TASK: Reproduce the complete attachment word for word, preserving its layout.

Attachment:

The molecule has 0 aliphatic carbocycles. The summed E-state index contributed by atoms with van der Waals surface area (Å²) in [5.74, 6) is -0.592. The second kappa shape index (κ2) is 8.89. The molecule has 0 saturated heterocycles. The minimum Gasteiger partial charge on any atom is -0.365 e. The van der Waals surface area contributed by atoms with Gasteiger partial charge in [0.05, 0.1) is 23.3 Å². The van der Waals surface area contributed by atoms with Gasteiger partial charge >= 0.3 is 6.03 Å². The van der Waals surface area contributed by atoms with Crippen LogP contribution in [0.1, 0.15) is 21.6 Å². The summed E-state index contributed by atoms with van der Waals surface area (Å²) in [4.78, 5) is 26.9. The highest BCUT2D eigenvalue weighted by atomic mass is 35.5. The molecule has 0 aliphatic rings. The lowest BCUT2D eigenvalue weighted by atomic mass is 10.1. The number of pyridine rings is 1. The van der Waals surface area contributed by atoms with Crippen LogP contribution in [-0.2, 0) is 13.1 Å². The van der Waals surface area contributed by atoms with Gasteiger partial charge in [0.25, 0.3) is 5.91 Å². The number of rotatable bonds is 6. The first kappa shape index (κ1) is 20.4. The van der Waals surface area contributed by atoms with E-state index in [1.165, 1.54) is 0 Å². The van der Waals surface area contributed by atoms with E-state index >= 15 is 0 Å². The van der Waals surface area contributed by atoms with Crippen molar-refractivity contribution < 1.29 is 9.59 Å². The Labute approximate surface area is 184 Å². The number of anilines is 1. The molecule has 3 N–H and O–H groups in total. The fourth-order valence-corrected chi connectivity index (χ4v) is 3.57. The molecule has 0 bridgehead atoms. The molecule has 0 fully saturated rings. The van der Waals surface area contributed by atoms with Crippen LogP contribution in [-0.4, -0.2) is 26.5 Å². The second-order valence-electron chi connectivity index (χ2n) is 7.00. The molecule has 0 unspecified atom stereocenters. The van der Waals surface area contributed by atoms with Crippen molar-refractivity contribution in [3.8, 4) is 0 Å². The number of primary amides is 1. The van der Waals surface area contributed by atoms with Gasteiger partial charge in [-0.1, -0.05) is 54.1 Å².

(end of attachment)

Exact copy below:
The molecule has 0 aliphatic carbocycles. The summed E-state index contributed by atoms with van der Waals surface area (Å²) in [5.74, 6) is -0.592. The second kappa shape index (κ2) is 8.89. The molecule has 0 saturated heterocycles. The minimum Gasteiger partial charge on any atom is -0.365 e. The van der Waals surface area contributed by atoms with Gasteiger partial charge in [0.05, 0.1) is 23.3 Å². The van der Waals surface area contributed by atoms with Gasteiger partial charge >= 0.3 is 6.03 Å². The van der Waals surface area contributed by atoms with Crippen LogP contribution in [0.1, 0.15) is 21.6 Å². The summed E-state index contributed by atoms with van der Waals surface area (Å²) in [4.78, 5) is 26.9. The highest BCUT2D eigenvalue weighted by atomic mass is 35.5. The molecule has 0 aliphatic rings. The lowest BCUT2D eigenvalue weighted by atomic mass is 10.1. The number of pyridine rings is 1. The van der Waals surface area contributed by atoms with Crippen LogP contribution in [-0.2, 0) is 13.1 Å². The van der Waals surface area contributed by atoms with Gasteiger partial charge in [0.25, 0.3) is 5.91 Å². The number of rotatable bonds is 6. The first kappa shape index (κ1) is 20.4. The van der Waals surface area contributed by atoms with E-state index in [1.165, 1.54) is 0 Å². The van der Waals surface area contributed by atoms with E-state index >= 15 is 0 Å². The van der Waals surface area contributed by atoms with Crippen molar-refractivity contribution < 1.29 is 9.59 Å². The Labute approximate surface area is 184 Å². The number of anilines is 1. The molecule has 3 N–H and O–H groups in total. The fourth-order valence-corrected chi connectivity index (χ4v) is 3.57. The molecule has 0 bridgehead atoms. The molecule has 0 fully saturated rings. The van der Waals surface area contributed by atoms with Crippen LogP contribution in [-0.4, -0.2) is 26.5 Å². The second-order valence-electron chi connectivity index (χ2n) is 7.00. The molecule has 0 unspecified atom stereocenters. The van der Waals surface area contributed by atoms with Crippen molar-refractivity contribution in [3.8, 4) is 0 Å². The number of primary amides is 1. The van der Waals surface area contributed by atoms with Gasteiger partial charge in [-0.1, -0.05) is 54.1 Å².